Julian Gratton

When advertising becomes the battleground between brands

All’s fair in love, war and advertising. And don’t some Brands know it. Ever since Pepsi and Coca-Cola came out they’ve been at each other’s throats on TV, in the press and through Celebs… all in the quest to be regarded as the No.1 soft drinks brand in the world.

All’s fair in love, war and advertising. And don’t some Brands know it. Ever since Pepsi and Coca-Cola came out they’ve been at each other’s throats on TV, in the press and through Celebs… all in the quest to be regarded as the No.1 soft drinks brand in the world.

Yet Pepsi and Coke are not the only companies to take the battle from the Boardroom and place it firmly in the hands of their marketing teams. Here are a few examples of brands that have gone on the attack in the aim of increasing sales and loyalty.

Apple gets a taste of its own medicine

Apple is well known for possessing an element of class in the design and functionality of its products. So it was a strange decision by Apple to attack the traditional PC in a series of adverts that were fronted by John Hodgman and Justin Long in the US (and a few other countries) and by Robert Webb and David Mitchell in the UK.

The campaign, whilst a success, drew some interesting comments, especially from Seth Stevenson from Slate magazine who commented that: “isn’t smug superiority (no matter how affable and casually dressed) a bit off-putting as a brand strategy?”

And also Charlie Brooker who stated that the choice of Mitchell and Webb (because of their Peep Show comedy series), was an unusual choice when you consider that: “Mitchell plays a repressed, neurotic underdog, and Webb plays a selfish, self-regarding poseur… So when you see the ads, you think, ‘PCs are a bit rubbish yet ultimately lovable, whereas Macs are just smug, preening tossers.”

So you would have thought that Samsung would have learnt from Apple’s mistake before they aired a series of adverts in the US attacking the Apple iPhone. In the ‘Grad Party’ advert, only middle-aged parents use iPhones whilst the young cool kids all use Samsung.

Not wanting to be left out, Nokia soon followed suit with a series of adverts showing how their phones are better than the iPhone 5. Sadly neither of these campaigns involve anything truly creative, which is a bit of a disappointment. At least Apple’s adverts are always enjoyable to watch and don’t feel like infomercials.

Kelloggs picks a fight with ALDI

‘Like brands only cheaper’ is the message ALDI has been conveying to consumers for quite a while now in a series of charming adverts created by McCann Manchester.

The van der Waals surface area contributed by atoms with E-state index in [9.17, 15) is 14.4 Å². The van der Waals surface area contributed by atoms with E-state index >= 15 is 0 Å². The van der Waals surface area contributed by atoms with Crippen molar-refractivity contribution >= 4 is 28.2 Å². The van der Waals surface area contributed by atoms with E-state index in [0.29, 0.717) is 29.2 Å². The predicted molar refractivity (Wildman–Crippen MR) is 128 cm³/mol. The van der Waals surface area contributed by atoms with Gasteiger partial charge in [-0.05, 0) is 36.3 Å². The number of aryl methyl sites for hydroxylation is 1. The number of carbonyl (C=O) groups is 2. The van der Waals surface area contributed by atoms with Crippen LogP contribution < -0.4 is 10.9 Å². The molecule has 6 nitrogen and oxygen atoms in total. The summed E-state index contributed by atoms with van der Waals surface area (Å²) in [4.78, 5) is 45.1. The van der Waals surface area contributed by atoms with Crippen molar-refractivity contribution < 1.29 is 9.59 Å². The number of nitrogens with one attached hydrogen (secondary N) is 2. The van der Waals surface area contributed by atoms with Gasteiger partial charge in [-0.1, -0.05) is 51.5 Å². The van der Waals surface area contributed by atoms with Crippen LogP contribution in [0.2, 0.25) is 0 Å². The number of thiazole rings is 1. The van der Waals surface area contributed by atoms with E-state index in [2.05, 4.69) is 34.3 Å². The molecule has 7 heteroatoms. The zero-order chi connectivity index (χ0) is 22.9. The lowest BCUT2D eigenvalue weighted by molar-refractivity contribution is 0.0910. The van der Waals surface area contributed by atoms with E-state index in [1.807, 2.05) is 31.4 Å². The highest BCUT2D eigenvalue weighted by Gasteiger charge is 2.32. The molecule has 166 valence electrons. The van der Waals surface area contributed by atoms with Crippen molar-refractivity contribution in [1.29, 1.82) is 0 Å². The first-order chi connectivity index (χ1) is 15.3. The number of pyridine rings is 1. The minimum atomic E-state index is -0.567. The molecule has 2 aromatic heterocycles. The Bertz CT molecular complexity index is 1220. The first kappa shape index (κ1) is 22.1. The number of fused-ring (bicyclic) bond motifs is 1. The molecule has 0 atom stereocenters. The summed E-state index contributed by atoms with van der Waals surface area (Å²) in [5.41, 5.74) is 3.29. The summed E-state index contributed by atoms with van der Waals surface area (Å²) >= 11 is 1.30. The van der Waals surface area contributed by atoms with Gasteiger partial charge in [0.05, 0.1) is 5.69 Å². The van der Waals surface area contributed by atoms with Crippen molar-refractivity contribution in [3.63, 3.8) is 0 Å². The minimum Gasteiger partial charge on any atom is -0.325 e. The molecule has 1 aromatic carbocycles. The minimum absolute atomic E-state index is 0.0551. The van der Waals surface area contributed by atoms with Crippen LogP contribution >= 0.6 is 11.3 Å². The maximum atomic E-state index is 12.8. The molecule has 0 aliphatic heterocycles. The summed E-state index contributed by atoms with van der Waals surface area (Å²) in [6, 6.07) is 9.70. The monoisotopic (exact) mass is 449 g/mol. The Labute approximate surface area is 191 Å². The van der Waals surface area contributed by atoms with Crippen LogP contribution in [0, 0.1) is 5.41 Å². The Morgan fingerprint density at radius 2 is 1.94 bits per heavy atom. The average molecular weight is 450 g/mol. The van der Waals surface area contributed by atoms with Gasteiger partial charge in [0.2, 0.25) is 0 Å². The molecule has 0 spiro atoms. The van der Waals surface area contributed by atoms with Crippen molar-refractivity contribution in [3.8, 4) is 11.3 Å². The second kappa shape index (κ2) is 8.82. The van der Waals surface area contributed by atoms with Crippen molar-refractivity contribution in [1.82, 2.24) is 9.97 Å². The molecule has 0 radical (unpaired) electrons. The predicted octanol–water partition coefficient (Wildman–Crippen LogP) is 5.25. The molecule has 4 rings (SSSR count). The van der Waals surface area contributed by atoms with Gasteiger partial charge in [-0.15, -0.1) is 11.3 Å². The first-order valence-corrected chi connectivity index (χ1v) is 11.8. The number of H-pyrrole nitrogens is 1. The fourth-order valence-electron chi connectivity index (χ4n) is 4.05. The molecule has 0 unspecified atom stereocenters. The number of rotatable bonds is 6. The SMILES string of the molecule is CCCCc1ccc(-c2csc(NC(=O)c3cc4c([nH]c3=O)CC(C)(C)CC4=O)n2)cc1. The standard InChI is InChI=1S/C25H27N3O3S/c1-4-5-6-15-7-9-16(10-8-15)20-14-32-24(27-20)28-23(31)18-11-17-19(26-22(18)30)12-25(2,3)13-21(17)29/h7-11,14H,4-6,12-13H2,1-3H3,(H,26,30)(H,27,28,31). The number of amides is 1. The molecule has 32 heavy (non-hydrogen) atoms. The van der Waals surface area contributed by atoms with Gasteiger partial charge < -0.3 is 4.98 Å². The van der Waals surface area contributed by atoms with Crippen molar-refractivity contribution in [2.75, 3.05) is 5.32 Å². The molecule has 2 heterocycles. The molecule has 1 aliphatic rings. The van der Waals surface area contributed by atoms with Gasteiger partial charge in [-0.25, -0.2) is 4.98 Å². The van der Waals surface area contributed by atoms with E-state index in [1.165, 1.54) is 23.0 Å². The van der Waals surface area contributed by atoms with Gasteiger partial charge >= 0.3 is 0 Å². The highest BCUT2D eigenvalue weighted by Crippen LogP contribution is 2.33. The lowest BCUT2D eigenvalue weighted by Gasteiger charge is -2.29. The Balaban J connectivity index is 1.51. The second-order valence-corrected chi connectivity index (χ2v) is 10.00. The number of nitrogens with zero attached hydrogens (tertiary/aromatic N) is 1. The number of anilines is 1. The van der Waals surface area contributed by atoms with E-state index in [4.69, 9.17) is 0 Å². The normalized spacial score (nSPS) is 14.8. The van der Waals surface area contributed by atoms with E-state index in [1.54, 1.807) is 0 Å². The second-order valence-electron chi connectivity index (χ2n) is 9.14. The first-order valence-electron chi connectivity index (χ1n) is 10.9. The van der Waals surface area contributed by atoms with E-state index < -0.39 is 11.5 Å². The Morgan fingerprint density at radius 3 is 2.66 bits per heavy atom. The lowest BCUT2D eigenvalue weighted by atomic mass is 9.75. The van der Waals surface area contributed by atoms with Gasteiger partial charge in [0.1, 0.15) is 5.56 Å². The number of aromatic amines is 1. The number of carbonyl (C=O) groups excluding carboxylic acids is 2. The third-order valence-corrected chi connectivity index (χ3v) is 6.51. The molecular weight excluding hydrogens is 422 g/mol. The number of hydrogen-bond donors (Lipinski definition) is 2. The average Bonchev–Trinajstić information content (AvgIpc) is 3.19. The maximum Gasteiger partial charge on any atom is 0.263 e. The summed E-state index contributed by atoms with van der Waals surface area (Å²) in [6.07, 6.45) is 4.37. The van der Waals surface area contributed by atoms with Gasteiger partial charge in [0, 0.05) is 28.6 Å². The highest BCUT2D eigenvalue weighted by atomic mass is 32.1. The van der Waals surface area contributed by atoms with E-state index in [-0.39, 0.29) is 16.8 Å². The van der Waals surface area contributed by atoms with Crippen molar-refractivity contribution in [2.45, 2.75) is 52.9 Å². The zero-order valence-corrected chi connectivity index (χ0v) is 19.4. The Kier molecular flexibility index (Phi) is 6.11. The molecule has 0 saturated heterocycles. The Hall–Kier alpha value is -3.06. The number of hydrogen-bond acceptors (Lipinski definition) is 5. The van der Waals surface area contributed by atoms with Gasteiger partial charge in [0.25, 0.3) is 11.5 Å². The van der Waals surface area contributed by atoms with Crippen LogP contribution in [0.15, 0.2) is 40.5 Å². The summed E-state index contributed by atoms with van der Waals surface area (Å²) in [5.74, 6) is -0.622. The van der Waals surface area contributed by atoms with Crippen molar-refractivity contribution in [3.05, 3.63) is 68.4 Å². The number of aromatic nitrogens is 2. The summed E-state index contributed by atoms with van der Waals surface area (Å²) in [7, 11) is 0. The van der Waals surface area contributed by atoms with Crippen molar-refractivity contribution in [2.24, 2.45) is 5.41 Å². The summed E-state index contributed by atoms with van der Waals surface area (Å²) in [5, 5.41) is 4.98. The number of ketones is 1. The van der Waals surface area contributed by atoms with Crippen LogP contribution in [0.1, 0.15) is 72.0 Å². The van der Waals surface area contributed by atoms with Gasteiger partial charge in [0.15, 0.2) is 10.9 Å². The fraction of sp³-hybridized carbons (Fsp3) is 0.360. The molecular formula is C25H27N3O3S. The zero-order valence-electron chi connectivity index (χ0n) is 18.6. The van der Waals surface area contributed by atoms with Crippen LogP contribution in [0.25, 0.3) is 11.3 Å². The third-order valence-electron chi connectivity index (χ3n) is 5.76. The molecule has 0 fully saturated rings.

In one of their many adverts, ALDI took on Special K and poked fun at the red swimsuit wearing model. So in response Kelloggs decided to fight back and released an online advert that takes a swipe at the Supermarket… which is a bit strange when Kelloggs recently struck up a deal with ALDI to provide own-label products.

Kellogg’s spokeswoman Louise Thompson Davies said; “The Aldi low fat cereal ad epitomizes the whole concept of copycat own brand versions of branded products – in a very clever way.

“They say imitation is the highest form of flattery and our internet spoof is a light hearted way to bring our new recipe to life and highlight the point of difference against these products and show Special K has a sense of humour.

SodaStream goes too far for Clearcast, Coke, Pepsi and CBS
Ever since going public in 2010, SodaStream has steadily been increasing its share of the global soft drinks market. Part of SodaStream’s strategy is to promote the environmental sustainability through not using so many plastic bottles and the health benefits as SodaStream only uses natural sugar or Stevia.

Their adverts have not only upset Pepsi and Coke (who have resorted to legal action), but they have also fallen victim to being pulled from TV by CBS who refused to let a SodaStream advert air during the 2013 Superbowl – Pepsi and Coke are big advertisers on CBS.

The below advert was also banned by Clearcast, who stated that; “The ad could be seen to tell people not to go to supermarkets and buy soft drinks, instead help to save the environment by buying a SodaStream. We thought it was denigration of the bottled drinks market.”

A bottled drinks market that spends far more on advertising and programme sponsorship than SodaStream ever will in the UK!

Was Mother wrong about ‘Saying something nice?’

At a time when the economy is still suffering and the marketplace is as competitive as ever, brands are looking for any excuse to get one over on their competitors… and if you are Brand A who has an edge over Brand B then why not advertise the fact!

Advertising purists would probably tell you that a good advert should just convey the features or benefits of a brand, product or service in an interesting creative way. Without having to point out the flaws in the other guy!

A few years ago I would have agreed. But with the age of social media, going to war against your competitors and blatantly having some fun in the process has given the method a real shot in the arm… and judging by the response in the news and on social media, consumers absolutely love a playground spat between two corporate giants.

As an example, take a look at the ongoing advertising war between BMW and Audi. Individually the advertising is nothing special… but collectively it’s clear that the ongoing game of one-upmanship is enjoyed by the brains behind both brands and if it gets people talking, sharing and choosing sides then what’s the harm!